Recently, the J/133 Team HOLLARD JACANA (owned by the trio of David Munro, Patrick Holloway, and Neil Gregory) was the overall winner of the Class 1 Division in the 2019 Fling Regatta, the first amateur team to win in five years.
J/133 Jacana winning crew
Patrick commented on their performance, “racing was incredibly close, as was the overall result. Our crew had one 1st, three 2nds, a 3rd and a 4th in the six-race regatta, for a total of 10 points, after a one-race discard. The regatta was sailed in Table Bay over the weekend of the 1st, 2nd and 3rd February 2019.

The event was the third and penultimate round of the Western Province Inshore Championships, which the team continues to lead. Previously, we won the False Bay Spring Regatta (September 2018) and finished 2nd in Table Bay Race Week (December 2018) by the narrowest of margins on a tie break.”
 

J/24 Italy off Cagliari, Sardinia, ItalyCasales Leads Sardinia J/24 Winter Series
(Cagliari, Sardinia, Italy)- In the waters of the Golfo di Poetto, the Windsurfing Club Cagliari hosted the first event of their winter series on the beautiful waters off Sardinia for a fleet of ten boats. Prior to the start of the series, mistral-like conditions buffeted the island with steady 30 knots of winds, gusting to 45 knots.  However, by the weekend, the Race Committee of the WCC, chaired by Betty Lai, managed to run three races on Saturday.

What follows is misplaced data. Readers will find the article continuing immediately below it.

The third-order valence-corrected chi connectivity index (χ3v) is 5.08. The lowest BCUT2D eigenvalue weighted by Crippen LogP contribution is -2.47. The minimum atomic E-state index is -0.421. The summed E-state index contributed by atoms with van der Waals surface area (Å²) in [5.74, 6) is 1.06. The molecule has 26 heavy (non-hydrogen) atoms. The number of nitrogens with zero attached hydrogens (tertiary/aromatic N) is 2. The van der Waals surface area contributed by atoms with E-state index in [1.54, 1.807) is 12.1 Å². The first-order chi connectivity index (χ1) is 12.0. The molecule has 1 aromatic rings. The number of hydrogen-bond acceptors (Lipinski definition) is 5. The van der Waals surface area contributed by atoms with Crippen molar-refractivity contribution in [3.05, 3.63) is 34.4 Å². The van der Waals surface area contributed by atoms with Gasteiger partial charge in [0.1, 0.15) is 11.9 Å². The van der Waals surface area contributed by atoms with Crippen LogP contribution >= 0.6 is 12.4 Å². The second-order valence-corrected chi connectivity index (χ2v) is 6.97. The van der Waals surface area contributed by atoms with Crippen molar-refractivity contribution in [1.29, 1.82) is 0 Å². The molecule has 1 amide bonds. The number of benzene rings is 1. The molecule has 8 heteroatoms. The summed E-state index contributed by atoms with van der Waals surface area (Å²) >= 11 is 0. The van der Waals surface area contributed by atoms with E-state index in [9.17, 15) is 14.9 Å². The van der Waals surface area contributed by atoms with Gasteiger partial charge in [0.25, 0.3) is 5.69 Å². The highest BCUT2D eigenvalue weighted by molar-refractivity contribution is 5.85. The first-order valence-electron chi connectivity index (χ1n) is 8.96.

The starts were close, tightly packed, and the first windward legs were, in particular, very shifty, making it hard for boats to remain consistent race to race. The one exception appeared to be Andrea Casale, an Italian J/24 Champion and also two-time J/24 World Champion. His team managed to round all marks in the lead and start out the series in first place.